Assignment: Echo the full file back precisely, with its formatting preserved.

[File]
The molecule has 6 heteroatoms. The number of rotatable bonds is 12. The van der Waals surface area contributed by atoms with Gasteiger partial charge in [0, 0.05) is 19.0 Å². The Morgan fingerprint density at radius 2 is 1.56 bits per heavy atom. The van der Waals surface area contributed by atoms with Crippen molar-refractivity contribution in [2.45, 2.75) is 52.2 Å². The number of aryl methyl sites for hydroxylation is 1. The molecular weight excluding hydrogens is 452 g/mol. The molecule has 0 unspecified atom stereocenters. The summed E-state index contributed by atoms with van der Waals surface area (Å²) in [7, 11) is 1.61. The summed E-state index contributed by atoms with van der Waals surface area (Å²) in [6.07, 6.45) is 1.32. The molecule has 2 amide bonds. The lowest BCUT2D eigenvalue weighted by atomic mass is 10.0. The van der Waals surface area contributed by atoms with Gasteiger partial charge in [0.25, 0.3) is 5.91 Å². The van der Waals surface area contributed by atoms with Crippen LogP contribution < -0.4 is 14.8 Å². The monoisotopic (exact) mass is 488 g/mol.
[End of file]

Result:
The molecule has 6 heteroatoms. The number of rotatable bonds is 12. The van der Waals surface area contributed by atoms with Gasteiger partial charge in [0, 0.05) is 19.0 Å². The Morgan fingerprint density at radius 2 is 1.56 bits per heavy atom. The van der Waals surface area contributed by atoms with Crippen molar-refractivity contribution in [2.45, 2.75) is 52.2 Å². The number of aryl methyl sites for hydroxylation is 1. The molecular weight excluding hydrogens is 452 g/mol. The molecule has 0 unspecified atom stereocenters. The summed E-state index contributed by atoms with van der Waals surface area (Å²) in [7, 11) is 1.61. The summed E-state index contributed by atoms with van der Waals surface area (Å²) in [6.07, 6.45) is 1.32. The molecule has 2 amide bonds. The lowest BCUT2D eigenvalue weighted by atomic mass is 10.0. The van der Waals surface area contributed by atoms with Gasteiger partial charge in [0.25, 0.3) is 5.91 Å². The van der Waals surface area contributed by atoms with Crippen LogP contribution < -0.4 is 14.8 Å². The monoisotopic (exact) mass is 488 g/mol.